Hi, folks. My name is Kev Corbett, and I’m a Musician.
I applied for the Music NS Musician of the Year award because it’s where I most rightfully belong, and because I care a lot more about the craft of being a utility man, than I necessarily care about the social phenomenon of being a solo artist. Solo guy whatever, player always.
So, my musical life has 3 equal parts: artist, sideguy, drum teacher.
This year, I completed a tour I’d been on for 2 years, that took me across the country and back about 3 times; self-booked, self-financed, self-executed, and a raging success. The tour was just about wrapped up when we unfortunately found a cadaver floating in a river in Thunder Bay and I was gonna be a little late for rehearsal that night. Still rehearsed, tho, subsequently played 5 gigs in Tbay, 3 in TO, came home to Hali and sidebassed with Dave Celia at the Carleton that night.
Tour highlight: being invited by Stephen Fearing to open for him at Hugh’s Room (as well as 4 other places), and being occasionally complimented by other artists I really look up to. It just tells you you’re doing the right stuff.
Other nice things people said:
“…a beautiful snapshot of the Canadian landscape. This native Nova Scotian’s voice is like no one else… all Canadian, hints of Cockburn, Cohen and Lightfoot… well-crafted and skillfully written songs… dazzling guitar playing… Corbett is a true folksinger and Son of a Rudderless Boat is a marvelous listen.” -Penguin Eggs Magazine
“Corbett embodies everything that is wonderful about the song as an art form, while most folk singers today are mere shadows of great singer/songwriters.” -Jeff Liberty, writing in KV Style before a gig at the Vintage in Hampton NB
“The man is an exceptional guitar player – for one thing – but also writes extremely clever, finessed, clockwork folk-pop songs whose singable surface belies a tremendous underlying sense of craft. It was really great to see him again.” – Jowi Taylor, Six String Nation, after a gig in TO
“That’s a mighty fine CD you (and your friends) have cobbled together. Beauty. Great songs, vivid and evocative rapid fire storylines, sweet and raggedy sounds, and terrific arrangements. Thanks for that.” – Lewis Melville (producer/musician: Rheostatics, Skydiggers, Cowboy Junkies, Woodchoppers Association. and the next Kev Corbett record)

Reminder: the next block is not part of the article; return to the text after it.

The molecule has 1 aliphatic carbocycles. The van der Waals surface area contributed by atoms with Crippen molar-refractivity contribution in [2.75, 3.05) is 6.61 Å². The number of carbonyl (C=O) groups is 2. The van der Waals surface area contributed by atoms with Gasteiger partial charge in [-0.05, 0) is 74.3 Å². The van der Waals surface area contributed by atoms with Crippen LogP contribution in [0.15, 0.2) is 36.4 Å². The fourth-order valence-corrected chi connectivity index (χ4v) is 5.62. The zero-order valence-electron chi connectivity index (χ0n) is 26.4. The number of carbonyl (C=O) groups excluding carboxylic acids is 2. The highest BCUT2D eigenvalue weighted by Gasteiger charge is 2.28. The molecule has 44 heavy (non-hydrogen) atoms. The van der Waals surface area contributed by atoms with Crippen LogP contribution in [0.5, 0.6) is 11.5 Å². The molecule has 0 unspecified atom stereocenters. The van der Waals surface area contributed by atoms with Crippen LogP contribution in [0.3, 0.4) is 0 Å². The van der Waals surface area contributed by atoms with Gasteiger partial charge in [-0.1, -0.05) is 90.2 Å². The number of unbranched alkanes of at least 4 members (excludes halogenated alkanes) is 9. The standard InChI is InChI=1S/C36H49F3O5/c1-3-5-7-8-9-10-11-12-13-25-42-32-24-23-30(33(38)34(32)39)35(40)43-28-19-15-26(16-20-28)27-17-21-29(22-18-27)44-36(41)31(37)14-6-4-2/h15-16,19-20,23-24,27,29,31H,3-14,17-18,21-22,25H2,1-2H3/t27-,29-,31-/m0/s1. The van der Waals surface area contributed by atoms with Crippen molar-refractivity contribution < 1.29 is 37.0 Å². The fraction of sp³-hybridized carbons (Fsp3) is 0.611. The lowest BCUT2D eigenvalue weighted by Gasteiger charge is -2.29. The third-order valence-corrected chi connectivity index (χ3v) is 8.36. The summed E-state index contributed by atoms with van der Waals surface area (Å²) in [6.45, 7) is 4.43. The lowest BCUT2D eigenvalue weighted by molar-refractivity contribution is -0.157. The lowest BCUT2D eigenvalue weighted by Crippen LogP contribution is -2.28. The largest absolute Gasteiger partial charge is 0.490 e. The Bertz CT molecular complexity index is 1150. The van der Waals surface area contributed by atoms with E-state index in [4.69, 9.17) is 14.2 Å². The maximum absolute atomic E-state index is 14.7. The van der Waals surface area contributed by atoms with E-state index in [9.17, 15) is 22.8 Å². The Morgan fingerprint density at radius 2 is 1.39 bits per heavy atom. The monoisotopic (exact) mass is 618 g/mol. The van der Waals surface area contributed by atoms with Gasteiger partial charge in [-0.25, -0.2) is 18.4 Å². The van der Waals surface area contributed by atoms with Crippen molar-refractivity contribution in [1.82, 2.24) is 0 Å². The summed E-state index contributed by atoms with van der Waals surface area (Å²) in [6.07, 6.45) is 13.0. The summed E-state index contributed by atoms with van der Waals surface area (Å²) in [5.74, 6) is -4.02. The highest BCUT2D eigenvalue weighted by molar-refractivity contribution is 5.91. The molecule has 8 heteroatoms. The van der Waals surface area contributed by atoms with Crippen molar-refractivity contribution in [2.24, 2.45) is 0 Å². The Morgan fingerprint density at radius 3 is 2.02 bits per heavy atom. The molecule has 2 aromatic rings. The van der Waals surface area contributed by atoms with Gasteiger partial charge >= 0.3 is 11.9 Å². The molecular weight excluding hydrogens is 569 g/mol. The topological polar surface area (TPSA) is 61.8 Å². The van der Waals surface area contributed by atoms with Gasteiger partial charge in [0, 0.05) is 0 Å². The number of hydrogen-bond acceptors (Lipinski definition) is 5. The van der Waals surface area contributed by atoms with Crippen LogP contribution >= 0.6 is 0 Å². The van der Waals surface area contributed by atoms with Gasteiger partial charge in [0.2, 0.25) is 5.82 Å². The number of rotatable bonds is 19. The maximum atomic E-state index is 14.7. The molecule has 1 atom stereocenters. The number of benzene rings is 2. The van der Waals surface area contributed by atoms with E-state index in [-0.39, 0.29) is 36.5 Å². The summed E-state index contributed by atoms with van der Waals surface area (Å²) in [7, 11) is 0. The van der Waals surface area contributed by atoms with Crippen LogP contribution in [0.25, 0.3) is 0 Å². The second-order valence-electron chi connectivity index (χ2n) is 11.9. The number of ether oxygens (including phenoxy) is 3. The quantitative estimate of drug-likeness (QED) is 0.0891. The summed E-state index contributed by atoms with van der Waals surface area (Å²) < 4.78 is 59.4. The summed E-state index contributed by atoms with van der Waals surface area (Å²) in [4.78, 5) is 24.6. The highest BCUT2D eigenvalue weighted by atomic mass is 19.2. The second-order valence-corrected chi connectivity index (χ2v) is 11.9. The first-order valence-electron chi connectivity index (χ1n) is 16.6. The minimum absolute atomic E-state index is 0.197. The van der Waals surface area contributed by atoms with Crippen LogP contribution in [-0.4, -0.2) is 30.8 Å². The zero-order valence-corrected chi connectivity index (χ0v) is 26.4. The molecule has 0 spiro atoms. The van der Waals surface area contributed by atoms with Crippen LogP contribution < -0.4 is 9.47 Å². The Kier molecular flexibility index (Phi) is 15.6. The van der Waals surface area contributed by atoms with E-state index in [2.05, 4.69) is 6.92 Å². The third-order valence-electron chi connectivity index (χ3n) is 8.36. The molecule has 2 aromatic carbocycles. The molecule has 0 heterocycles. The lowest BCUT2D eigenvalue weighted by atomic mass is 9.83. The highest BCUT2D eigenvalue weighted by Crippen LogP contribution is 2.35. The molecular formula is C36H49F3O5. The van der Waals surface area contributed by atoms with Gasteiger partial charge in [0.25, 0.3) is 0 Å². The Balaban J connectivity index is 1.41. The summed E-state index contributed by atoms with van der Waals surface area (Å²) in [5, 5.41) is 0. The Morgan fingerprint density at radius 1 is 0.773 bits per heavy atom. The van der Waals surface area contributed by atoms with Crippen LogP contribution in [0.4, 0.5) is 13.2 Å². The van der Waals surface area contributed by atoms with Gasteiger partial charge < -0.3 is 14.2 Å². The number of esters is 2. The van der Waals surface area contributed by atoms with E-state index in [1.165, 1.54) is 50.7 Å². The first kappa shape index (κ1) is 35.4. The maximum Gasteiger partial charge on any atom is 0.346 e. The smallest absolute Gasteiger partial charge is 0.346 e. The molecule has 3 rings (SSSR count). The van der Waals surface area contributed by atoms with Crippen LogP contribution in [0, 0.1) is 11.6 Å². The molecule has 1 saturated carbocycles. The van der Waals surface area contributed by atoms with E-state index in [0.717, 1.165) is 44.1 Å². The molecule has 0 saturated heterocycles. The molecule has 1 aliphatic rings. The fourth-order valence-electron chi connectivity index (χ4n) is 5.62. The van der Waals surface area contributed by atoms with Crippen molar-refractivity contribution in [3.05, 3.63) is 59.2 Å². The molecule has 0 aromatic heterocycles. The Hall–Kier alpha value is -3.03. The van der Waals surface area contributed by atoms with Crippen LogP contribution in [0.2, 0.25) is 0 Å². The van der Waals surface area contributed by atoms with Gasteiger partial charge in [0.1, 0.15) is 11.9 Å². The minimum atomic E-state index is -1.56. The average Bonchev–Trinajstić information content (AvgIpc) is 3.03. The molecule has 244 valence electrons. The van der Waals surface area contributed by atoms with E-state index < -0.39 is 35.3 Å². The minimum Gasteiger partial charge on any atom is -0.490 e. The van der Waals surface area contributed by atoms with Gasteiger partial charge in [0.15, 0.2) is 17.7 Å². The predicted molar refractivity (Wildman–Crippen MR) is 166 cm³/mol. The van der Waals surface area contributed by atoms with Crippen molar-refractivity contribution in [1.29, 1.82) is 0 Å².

This year, I joined a band with Don Ross and Brooke Miller, and had the entire setlist transcribed onto staff paper and memorized before the first rehearsal. I built an electric fretless bass in order to execute the artist’s sonic vision of the material as presented on the album versions. We rehearsed every day for 2 weeks. I was subsequently involved in their album sessions, both as bassist and drummer. They are two of the most uncompromising musicians I know, and it is part of my wiring as a journeyman player to make them feel like their songs will be safe in my hands, that I will bend over backwards for what they need. You can hear samples at Brooke’s FB fan page.
I’ve also just recorded Steven Bowers’ new record, on which I played upright bass, electric bass, mandolin, and my first two ever banjo tracks. Here’s a sample from that, you can hear all three instruments at once, last chorus at 3:00: http://soundcloud.com/steven-bowers/steven-bowers-song-for-grown
Also, Norma MacDonald’s record just came out, and Irish Mythen’s. I’m on both of those (voice/percs and bass/drums, respectively).
So, that’s four records this year, multiple parts on each.
I’ve played Liverpool NS to just outside of Whitehorse and back to Kempt Shore NS with Charlie A’Court in the past two months. I played Glasgow, Manchester, Cardiff and London with Gillian Boucher. I got blown up for a Brooke Miller video in PEI, and I turned down a gig playing drums with Carole Pope to do it.
Also freelanced this year with Dave Celia, Tannis Slimmon, Sean Ashby, Kim Wempe, and Carmel Mikol.
I’m gonna do bass sessions for Manitoba Hal in September, be a sideguy at the OCFF in October, house concerts in Ontario in November, and headline my first at the Union St Cafe on Dec 30th. After that, booking the next cross-Canada.
I began teaching at Buckley’s little school in Halifax, and had worked at one point up to about 30 kids a week. When they closed, I simply started doing house calls, and I still do.
Which the parents think is *fabulous*, as they can be making dinner rather than carpooling kids around. Plus, it kills multiple birds for me, as there is no reason any parent should know how to set up or maintain a drum set or a practice space, so I can go facilitate that, and not have to give anyone else a cut. It’ll never be the biggest chunk of my income, but I’ll never stop, as I understand what my students are going through and I find pleasure in translating it all for them, empowering girls to play, creating community, and also re-examining my own process through the lens of someone else’s. I had somewhere around ten weekly students this summer.
There you have it, folks. The three parts of my professional life, all of which feed, support, and inform each other, and my larger process. Thanks for your consideration.